Results: 2

1.
Figure 2

Figure 2. From: Interactions between Procedural Learning and Cocaine Exposure Alter Spontaneous and Cortically Evoked Spike Activity in the Dorsal Striatum .

Impact of cocaine and running-wheel training on cortically evoked activity. Striatal neurons were identified using electrical stimulation (0.5 Hz, 0.1–1.25 mA stimulus intensity, 0.25–0.50 ms pulse duration) delivered to the frontal cortex (see Materials and Methods). (A) Representative traces of cortically evoked spike responses recorded from a single-unit (overlayed records of 10 consecutive stimulations per trial; arrow indicates truncated stimulus artifact) in a vehicle-treated animal are shown. Inset: Representative peri-stimulus time histogram depicting the response of the same single-unit ASshown below to cortical stimulation delivered over 50 consecutive trials. (B) The current intensity (mean ± SEM, left) and spike probability (middle), as derived from measures of cortically evoked activity, were not different between vehicle- and cocaine-treated groups (p > 0.05; two-way ANOVA). However, the onset latency of evoked spikes was significantly decreased in animals exposed to cocaine in a locked wheel (untrained) as compared to vehicle-treated, untrained controls, or cocaine-treated, trained rats (***p < 0.001, two-way ANOVA, Tukey post hoc test, n = 17–32 cells per group).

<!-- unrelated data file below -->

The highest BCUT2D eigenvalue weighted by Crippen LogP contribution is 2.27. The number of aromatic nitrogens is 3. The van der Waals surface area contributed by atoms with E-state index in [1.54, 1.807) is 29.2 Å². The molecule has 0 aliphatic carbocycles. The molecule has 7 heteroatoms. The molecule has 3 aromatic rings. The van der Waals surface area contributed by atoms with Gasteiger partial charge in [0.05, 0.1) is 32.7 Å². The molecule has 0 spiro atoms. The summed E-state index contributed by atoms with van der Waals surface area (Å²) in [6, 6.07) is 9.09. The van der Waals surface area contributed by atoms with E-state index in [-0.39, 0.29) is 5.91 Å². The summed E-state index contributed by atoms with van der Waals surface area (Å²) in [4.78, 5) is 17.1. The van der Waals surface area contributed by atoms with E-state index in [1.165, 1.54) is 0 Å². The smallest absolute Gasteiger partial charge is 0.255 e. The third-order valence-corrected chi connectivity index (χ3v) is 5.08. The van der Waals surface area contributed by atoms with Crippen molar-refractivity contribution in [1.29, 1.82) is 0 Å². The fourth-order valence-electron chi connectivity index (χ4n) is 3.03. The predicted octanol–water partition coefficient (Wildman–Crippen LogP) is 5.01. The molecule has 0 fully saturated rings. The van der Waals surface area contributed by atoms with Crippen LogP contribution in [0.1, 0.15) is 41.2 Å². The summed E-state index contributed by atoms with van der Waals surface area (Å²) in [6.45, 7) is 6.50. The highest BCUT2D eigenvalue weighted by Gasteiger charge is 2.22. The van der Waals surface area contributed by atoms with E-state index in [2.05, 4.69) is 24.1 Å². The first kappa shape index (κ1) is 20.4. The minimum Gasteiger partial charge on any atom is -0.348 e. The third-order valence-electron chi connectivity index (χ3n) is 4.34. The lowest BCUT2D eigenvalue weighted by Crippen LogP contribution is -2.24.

Janie M. Ondracek, et al. Front Neurosci. 2010;4:206.
2.
Figure 1

Figure 1. From: Interactions between Procedural Learning and Cocaine Exposure Alter Spontaneous and Cortically Evoked Spike Activity in the Dorsal Striatum .

Cocaine prevents wheel training-associated increases in population firing in spontaneously active striatal neurons that receive input from the frontal cortex. (A) Representative recording of spontaneous activity of a striatal neuron identified by electrical stimulation of the frontal cortex. Inset: Magnification of the spontaneous spike activity shown below. (B) Representative firing rate histogram (2 min epoch) depicts the spontaneous activity of the single-unit shown in (A) (note the slow and irregular firing activity characteristic of striatal MSNs). (C) The firing rate distribution for all cells recorded in this study shows that most cells were quiescent (151/251) or fired at relatively low rates (91/251). A small group of outliers (9/251), made up of cells from all treatment groups, exhibited a considerably higher firing rate and was thus excluded from the analysis (the cut-off, indicated by dashed line, was set at 2 SDs above group mean). (D) Comparisons of firing rates (mean ± SEM) of spontaneously active neurons across groups (n = 15–36 cells per group) revealed a facilitatory effect of running-wheel training (after vehicle administration) on spontaneous firing (*p < 0.05, two-way ANOVA, Tukey post hoc test). This effect was prevented in rats that trained under the influence of cocaine (vs. vehicle trained, ***p < 0.001).

Janie M. Ondracek, et al. Front Neurosci. 2010;4:206.

Supplemental Content

Recent activity

Your browsing activity is empty.

Activity recording is turned off.

Turn recording back on

See more...
Write to the Help Desk